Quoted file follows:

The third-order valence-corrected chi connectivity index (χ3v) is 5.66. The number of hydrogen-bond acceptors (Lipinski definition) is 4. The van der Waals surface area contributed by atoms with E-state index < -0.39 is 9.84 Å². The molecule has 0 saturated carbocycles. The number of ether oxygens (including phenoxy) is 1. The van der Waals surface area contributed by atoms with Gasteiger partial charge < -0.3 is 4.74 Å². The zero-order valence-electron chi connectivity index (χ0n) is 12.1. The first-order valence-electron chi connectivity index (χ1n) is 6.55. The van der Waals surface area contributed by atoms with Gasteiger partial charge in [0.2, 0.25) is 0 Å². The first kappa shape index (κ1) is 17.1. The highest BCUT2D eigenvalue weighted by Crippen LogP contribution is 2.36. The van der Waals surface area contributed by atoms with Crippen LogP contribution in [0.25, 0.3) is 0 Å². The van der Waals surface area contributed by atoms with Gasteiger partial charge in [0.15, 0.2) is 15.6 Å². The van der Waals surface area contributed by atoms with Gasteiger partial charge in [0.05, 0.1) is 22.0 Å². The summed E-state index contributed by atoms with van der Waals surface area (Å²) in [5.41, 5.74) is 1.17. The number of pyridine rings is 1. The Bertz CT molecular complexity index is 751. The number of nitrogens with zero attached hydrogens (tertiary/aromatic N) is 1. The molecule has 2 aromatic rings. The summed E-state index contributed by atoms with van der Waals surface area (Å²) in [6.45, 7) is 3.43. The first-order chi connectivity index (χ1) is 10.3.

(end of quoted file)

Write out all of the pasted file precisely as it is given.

The third-order valence-corrected chi connectivity index (χ3v) is 5.66. The number of hydrogen-bond acceptors (Lipinski definition) is 4. The van der Waals surface area contributed by atoms with E-state index < -0.39 is 9.84 Å². The molecule has 0 saturated carbocycles. The number of ether oxygens (including phenoxy) is 1. The van der Waals surface area contributed by atoms with Gasteiger partial charge < -0.3 is 4.74 Å². The zero-order valence-electron chi connectivity index (χ0n) is 12.1. The first-order valence-electron chi connectivity index (χ1n) is 6.55. The van der Waals surface area contributed by atoms with Gasteiger partial charge in [0.2, 0.25) is 0 Å². The first kappa shape index (κ1) is 17.1. The highest BCUT2D eigenvalue weighted by Crippen LogP contribution is 2.36. The van der Waals surface area contributed by atoms with Crippen LogP contribution in [0.25, 0.3) is 0 Å². The van der Waals surface area contributed by atoms with Gasteiger partial charge in [0.15, 0.2) is 15.6 Å². The van der Waals surface area contributed by atoms with Gasteiger partial charge in [0.05, 0.1) is 22.0 Å². The summed E-state index contributed by atoms with van der Waals surface area (Å²) in [5.41, 5.74) is 1.17. The number of pyridine rings is 1. The Bertz CT molecular complexity index is 751. The number of nitrogens with zero attached hydrogens (tertiary/aromatic N) is 1. The molecule has 2 aromatic rings. The summed E-state index contributed by atoms with van der Waals surface area (Å²) in [6.45, 7) is 3.43. The first-order chi connectivity index (χ1) is 10.3.